Alex Chilton was only 16 years old when he earned his first and only No. 1 hit with the Box Tops' 1967 debut single "The Letter," his first-ever professional recording, but he sounded about a million years older. The Box Tops went on to notch a few more blue-eyed soul hits before breaking up in 1970, and Chilton formed Big Star a year later. Although Big Star never achieved much commercial success, they arguably perfected power-pop and influenced generations of alternative and indie rock to come, inspiring other classic bands like R.E.M. and the Replacements. "And children by the million sing for Alex Chilton when he comes 'round," Paul Westerberg sang in tribute on the Replacements’ 1987 song "Alex Chilton. "They sing, I'm in love, what's that song? Yeah, I'm in love with that song." -- Peter Helman

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Eric Burdon

eric burdon

Burdon, one of the most distinctive voices during the British Invasion, garnered first notice as the lead vocalist of the Newcastle-based The Animals. With their 1964 cover of the traditional folk song “The House of the Rising Sun,” the group ushered in what would be called folk rock. After the fracturing of the original group around 1966, he revitalized newer versions of the Animals, but eventually the band broke up in 1969. After moving to San Francisco, he joined forces with funk rock band War and elevated their status with the classic “Spill The Wine” in May 1970. Flute solos would never be the same. -- Amy Hughes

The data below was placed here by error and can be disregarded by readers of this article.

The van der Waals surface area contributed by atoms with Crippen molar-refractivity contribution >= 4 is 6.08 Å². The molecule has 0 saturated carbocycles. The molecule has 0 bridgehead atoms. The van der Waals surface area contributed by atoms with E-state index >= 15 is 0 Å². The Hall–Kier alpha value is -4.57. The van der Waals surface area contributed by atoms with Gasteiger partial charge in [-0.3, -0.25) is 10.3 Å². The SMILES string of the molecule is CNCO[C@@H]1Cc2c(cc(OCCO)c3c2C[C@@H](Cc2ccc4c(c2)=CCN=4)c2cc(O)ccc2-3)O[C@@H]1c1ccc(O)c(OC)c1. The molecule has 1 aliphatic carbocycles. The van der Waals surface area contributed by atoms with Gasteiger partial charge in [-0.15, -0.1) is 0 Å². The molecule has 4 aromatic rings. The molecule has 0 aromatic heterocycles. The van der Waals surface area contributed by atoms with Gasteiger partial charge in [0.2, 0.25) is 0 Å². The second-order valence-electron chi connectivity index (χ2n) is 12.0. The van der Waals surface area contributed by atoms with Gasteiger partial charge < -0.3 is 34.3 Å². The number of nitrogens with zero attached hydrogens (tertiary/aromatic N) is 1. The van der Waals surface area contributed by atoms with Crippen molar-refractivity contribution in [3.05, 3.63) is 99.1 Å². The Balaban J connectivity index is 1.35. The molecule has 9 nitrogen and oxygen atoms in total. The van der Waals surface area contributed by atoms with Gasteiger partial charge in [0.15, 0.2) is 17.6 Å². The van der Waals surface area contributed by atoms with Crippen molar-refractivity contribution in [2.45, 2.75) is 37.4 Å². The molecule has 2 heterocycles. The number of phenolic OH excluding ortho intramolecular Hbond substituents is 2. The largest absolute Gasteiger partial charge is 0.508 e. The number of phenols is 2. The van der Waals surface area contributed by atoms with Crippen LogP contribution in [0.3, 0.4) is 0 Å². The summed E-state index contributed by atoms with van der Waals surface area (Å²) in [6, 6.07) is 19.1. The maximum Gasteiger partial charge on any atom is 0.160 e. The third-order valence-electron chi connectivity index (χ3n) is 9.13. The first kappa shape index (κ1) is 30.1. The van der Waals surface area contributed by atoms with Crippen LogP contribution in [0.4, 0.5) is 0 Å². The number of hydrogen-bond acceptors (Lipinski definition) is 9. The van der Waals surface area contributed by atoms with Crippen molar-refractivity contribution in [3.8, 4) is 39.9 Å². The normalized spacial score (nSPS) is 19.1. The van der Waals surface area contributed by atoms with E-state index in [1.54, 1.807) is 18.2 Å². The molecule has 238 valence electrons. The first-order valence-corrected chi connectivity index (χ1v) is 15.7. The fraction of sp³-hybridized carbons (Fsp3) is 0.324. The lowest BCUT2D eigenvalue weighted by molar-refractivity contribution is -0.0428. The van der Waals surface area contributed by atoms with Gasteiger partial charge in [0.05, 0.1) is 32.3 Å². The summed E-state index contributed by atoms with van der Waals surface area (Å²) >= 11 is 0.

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Trent Reznor

trent reznor
Source: PHIL MCCARTEN/UPI/Newscom/The Mega Agency

Imagine it’s 1992, and you have somehow gotten your hands on the full cut of the widely-banned music video for Nine Inch Nails’ “Happiness in Slavery.” Imagine watching that video, in which “super-masochist” performance artist Bob Flanagan is slowly tortured to death by a machine that grinds his body into fertilizer, all while the angriest man on earth hollers lyrics like “Slave screams! He’s being beaten into submission!” over an industrial backbeat that sounds like Satan’s own assembly line. Now imagine learning that, in 18 years, the man responsible for that song and that video would win his second Academy Award for composing the music to an animated Disney film. Imagine trying to explain that to someone. -- A.B.

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Damon Albarn

damon albarn